French Secularism, Laïcité, on Trial
French Secularism, Laïcité, on Trial
  • reporter Kim Min-gyu
  • 승인 2020.11.27 14:49
  • 댓글 0
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▲A protester expressing solidarity with Samuel Paty / The Article
▲A protester expressing solidarity with Samuel Paty / The Article

 

The murder of the French middle-school teacher Samuel Paty on Oct. 16 shook the world. Paty presented a cartoon of Muhammad from the satirical magazine Charlie Hebdo in his class to teach freedom of expression. Although he advised his Muslim students to leave the classroom if they deemed his teaching inappropriate, Paty’s lecture offended some Muslims, leading one of the parents to file a complaint. The parent also claimed on multiple social media platforms that Paty showed an image of a naked Muhammad to his students and exposed the teacher’s name and the school address. An 18-year-old Muslim refugee, Abdoullakh Abouyedovich Anzorov, who encountered the dispute, tracked down Paty and beheaded him. Anzorov posted a photo of the victim on his Twitter account, saying that he “executed one of the hellhounds who dared to belittle Muhammad.” The perpetrator was shot down after he resisted the police. 
Many people were horrified by the murder of Paty. Thousands gathered in Paris’s Place de la République to express solidarity with Paty and to assert freedom of speech. President Emmanuel Macron of France commemorated Paty’s death and praised Paty, stating he was “killed because he was teaching freedom of speech.” Furthermore, Macron’s government took a firm stance against radical Islamism, condemning it as an “enemy of freedom”. Muslim organizations are also criticizing the terror attack. The Muslim World League disputed the murderer, claiming that “the acts of violence and terrorism are crimes in all religions.” 
Nevertheless, Muslim society is deeply upset with France’s response regarding the caricature and free speech. Many Islamic nations condemn the murder of the Paty but argue the freedom of speech should be limited to a certain extent and that hatred against Islam under the guise of freedom of expression should be halted. Some Muslim countries even called for a boycott of French products.
Amid growing tensions, France is increasing security at religious sites and has closed a mosque suspected as a site of radical Islamist tendencies. 
Meanwhile, the attack has re-ignited a continuing controversy regarding a fundamental French republican value: laïcité. Laïcité is translated to “French Secularism”, which is the separation of the Church and the State. The French government defines the republican principle as “the freedom of conscience, the freedom to believe or not to believe.” Based on laïcité, the government “implies the freedom to practice a religion, in private or in public” but sets limits to “the freedom to manifest one’s convictions” so that the practice does not disturb public order. 
There has been ongoing criticism that laïcité causes division in French society and consequently instigates radicalization. Some claim that laïcité, though controversial, tends to discriminate against Muslims. State holidays are on Catholic holy days, and constant legislation banning Islamic clothing unsettles Muslims. The 2004 legislation, which prohibits the wearing of visible religious signs in school, raised controversy worldwide. Because the bill was proposed after the dispute where 24 schoolgirls were expelled for wearing a hijab, many viewed that the regulation was targeted towards Muslims. Due to such regulations, many Muslims feel opposed by laïcité. Boualem Sansal, author of 2084: The End of the World, claims that Muslims view laïcité as “an injunction to abandon their religion.”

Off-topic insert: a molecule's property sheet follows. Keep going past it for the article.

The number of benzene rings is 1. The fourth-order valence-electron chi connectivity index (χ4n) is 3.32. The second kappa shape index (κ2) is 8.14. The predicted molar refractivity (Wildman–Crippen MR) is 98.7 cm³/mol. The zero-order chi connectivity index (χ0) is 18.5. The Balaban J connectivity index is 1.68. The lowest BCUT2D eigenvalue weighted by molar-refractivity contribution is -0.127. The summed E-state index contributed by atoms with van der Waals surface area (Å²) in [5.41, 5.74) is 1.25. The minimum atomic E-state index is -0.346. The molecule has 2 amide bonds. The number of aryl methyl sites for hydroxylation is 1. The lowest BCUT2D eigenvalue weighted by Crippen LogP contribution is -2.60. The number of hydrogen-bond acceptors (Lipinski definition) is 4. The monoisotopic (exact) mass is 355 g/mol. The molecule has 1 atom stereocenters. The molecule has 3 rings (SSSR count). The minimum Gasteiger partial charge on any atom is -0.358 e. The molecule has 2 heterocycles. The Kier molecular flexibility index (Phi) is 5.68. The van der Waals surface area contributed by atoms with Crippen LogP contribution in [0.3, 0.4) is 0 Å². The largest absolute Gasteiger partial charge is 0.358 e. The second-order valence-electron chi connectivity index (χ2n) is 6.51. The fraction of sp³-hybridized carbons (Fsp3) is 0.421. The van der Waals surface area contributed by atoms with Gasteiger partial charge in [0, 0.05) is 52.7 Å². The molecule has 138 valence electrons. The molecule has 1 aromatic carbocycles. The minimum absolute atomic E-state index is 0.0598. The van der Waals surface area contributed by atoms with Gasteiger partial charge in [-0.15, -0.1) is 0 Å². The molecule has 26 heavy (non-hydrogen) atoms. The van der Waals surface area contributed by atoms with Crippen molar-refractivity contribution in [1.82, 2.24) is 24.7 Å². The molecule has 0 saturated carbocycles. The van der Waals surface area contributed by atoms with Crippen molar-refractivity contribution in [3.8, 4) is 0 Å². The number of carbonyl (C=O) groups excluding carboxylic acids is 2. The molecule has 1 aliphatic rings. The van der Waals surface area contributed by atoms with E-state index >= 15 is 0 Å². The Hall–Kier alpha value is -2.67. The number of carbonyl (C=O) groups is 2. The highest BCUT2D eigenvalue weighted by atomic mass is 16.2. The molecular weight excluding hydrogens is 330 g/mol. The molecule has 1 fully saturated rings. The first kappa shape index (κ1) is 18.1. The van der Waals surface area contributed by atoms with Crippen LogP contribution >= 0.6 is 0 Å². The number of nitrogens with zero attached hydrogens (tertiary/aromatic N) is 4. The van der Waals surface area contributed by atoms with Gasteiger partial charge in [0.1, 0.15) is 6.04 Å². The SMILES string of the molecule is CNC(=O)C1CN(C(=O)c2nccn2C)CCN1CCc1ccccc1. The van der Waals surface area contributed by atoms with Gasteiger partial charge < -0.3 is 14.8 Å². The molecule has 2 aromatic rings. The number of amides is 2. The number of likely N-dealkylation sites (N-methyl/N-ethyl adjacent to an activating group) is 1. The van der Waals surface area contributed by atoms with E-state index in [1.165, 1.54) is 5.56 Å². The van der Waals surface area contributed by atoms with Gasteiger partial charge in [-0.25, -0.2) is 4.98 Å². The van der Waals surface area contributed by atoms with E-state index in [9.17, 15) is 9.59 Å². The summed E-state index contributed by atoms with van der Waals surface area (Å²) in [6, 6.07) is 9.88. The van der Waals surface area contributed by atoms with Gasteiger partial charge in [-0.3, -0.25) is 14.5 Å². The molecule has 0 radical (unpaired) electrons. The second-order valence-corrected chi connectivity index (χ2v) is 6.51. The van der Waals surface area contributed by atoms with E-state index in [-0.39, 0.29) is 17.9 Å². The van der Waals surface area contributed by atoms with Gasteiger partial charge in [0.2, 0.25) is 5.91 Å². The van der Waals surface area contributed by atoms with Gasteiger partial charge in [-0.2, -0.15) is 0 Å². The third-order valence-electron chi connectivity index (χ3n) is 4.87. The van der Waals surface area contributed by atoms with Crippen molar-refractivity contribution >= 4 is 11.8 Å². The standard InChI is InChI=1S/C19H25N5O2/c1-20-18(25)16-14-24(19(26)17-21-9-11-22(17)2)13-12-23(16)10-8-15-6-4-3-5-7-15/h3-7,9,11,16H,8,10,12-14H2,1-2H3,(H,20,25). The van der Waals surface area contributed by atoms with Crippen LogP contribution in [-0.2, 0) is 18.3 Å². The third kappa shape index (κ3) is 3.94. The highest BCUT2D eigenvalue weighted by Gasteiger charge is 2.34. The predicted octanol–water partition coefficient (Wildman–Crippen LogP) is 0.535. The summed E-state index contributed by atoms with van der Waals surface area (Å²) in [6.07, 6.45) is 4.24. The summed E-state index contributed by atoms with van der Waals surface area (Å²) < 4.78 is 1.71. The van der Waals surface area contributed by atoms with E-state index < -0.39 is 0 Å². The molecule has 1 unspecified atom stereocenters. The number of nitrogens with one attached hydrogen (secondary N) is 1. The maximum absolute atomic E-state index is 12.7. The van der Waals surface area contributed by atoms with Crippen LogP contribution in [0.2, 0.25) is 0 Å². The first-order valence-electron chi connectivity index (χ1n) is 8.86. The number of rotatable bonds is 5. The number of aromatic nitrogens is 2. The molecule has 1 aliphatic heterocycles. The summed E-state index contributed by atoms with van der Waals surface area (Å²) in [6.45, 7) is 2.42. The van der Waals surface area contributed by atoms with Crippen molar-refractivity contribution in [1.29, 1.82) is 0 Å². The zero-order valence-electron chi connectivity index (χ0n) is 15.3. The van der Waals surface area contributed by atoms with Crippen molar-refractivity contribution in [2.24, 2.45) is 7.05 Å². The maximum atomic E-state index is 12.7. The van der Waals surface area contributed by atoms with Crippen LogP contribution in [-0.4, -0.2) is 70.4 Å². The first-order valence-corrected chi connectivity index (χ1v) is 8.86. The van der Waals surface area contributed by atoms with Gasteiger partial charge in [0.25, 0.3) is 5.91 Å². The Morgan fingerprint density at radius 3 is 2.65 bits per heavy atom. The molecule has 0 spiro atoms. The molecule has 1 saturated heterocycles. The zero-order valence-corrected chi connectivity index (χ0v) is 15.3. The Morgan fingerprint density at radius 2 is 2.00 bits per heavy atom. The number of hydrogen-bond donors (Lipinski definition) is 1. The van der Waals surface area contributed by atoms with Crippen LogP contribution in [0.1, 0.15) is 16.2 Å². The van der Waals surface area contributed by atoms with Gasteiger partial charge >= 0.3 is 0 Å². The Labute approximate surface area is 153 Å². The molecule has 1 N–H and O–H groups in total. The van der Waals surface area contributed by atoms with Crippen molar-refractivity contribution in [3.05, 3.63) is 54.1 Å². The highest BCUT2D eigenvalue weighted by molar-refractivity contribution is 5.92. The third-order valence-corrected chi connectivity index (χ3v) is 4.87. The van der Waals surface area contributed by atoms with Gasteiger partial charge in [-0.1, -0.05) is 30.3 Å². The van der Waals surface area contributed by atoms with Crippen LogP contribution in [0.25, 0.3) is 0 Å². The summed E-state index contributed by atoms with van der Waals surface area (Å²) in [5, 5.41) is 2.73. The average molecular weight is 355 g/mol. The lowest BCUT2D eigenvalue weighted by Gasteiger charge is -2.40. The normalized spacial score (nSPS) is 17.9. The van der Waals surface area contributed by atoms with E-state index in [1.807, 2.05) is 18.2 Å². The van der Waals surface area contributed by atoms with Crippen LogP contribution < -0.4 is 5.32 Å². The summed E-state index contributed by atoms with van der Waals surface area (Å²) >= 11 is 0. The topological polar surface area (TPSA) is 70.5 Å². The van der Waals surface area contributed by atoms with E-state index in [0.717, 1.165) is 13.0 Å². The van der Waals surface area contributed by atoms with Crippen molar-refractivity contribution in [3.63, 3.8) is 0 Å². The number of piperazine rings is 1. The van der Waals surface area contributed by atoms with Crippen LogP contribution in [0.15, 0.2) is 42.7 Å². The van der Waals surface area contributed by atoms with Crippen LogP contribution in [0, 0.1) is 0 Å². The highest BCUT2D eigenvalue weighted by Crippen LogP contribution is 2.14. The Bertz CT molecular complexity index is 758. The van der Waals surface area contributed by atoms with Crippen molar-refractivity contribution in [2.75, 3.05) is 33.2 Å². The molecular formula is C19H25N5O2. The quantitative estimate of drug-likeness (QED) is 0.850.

However, Macron claims that “the problem isn’t laïcité.” He states that “laïcité means the neutrality of the State; in no way does it mean the removal of religion from society and the public arena.” The French government believes that laïcité is in need more than ever as society is culturally more diverse. French Ministry for Europe and Foreign Affairs states “secularism is needed, for it enables all citizens, whatever their beliefs, to live together, enjoying freedom, equal rights, and republican fraternity.”  The French government plans to present a bill aiming to strengthen laïcité and consolidate republican principles. 
The French government has long tried to apply laïcité on Muslims. The government claims that laïcité is non-negotiable, and legislations are to be made for its continuation. However, some argue that laïcité exacerbates the division between Muslims and the French mainstream society, leading to the instigation of extremism. They claim that the sense of denial from the society inflicted by laïcité isolates Muslims and that such division, in turn, leads to radicalization, including terrorism. 
Terrorism cannot be justified. No claim can vindicate such attacks. However, considering the ongoing controversy, the French society should review the current situation regarding laïcité. If the French government diversifies its laïcité-based policies to embrace Muslims, perhaps France will be able to abridge its division and move forward.


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